“Game Patching and Hacking Sublime” will present net based projects interventions, videos and performances by artists who use hacking methods and open source strategies on line to address “hacking” and “hacktivism" both as an important phenomenon and as a metaphor for how we digitally manipulate narrative and perception through the electronic culture that enfolds around us and how this skillful virtuosity can be addressed in the arena of cultural politics and esthetics in real time. Through “game patching “ and “hacking,” both artists and viewers can participate, allowing for a wide discourse on how to engage action and thought as an “open source”.
“Game Patching and Hacking Sublime”
Participating On-line Artists, Activists, and Curators:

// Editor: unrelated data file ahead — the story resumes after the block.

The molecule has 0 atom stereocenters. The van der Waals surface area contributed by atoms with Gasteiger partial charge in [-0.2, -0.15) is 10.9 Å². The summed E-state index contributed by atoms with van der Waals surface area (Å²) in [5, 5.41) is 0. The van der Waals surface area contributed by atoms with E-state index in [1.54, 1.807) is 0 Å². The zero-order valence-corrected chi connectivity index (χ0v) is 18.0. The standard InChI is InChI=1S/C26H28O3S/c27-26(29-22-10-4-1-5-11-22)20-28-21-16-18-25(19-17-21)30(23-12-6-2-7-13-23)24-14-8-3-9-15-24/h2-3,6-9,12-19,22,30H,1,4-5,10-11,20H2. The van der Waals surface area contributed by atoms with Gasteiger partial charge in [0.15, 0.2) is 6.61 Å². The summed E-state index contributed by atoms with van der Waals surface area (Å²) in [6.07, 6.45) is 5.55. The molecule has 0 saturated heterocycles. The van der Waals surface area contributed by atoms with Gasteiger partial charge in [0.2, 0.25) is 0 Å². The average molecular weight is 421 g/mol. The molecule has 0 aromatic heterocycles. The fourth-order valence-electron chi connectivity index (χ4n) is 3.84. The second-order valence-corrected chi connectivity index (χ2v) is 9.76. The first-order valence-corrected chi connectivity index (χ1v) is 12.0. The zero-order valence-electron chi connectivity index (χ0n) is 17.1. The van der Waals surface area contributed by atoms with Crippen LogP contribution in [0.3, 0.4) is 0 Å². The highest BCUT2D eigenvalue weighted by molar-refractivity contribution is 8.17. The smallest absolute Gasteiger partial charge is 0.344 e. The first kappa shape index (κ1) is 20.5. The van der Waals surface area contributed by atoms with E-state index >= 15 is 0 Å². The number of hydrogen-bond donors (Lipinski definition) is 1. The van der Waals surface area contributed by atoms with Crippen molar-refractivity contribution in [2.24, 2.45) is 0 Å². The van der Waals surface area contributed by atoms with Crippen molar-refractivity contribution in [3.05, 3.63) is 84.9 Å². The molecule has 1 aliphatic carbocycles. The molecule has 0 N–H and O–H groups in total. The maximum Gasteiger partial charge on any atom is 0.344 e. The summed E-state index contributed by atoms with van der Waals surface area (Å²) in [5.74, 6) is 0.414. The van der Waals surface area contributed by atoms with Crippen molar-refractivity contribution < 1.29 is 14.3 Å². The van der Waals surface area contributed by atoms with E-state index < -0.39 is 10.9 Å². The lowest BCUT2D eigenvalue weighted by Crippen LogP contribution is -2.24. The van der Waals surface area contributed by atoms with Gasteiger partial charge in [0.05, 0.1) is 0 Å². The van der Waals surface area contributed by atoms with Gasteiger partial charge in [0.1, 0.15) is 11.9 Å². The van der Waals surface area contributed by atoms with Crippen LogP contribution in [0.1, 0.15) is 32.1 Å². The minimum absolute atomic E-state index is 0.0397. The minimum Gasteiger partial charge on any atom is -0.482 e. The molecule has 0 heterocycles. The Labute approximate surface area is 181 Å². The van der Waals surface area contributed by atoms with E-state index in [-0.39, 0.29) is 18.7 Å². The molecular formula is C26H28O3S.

Heath Bunting (UK), Ricardo Dominguez / The Electronic Disturbance Theater (Mexico/UK), La Fiambreras (Spain), Bit Fiddlers (USA), Elias Marmaras (Greece), Simon Poulter (UK), RTMARK (USA), Anne - Marie Schleiner (USA), Alexei Shulgin (Russia), Cornelia Sollfrank (Germany), Eddo Stern (Israel/USA), Superbunker (Mexico), Mongrel (UK), Mathew Fuller (UK), Eric Zimmerman in collaboration with Patrick Heilman, John Sharp, Peter Berry (USA)
Organized by Steve Dietz for the Open Source Lounge • Medi@terra 2000
“Technological innovation can not be independent of rethinking social roles and reconsideration of our models. New technologies present an opportunity for change whether we plan for it or not.”
Medi@terra 2000 announcement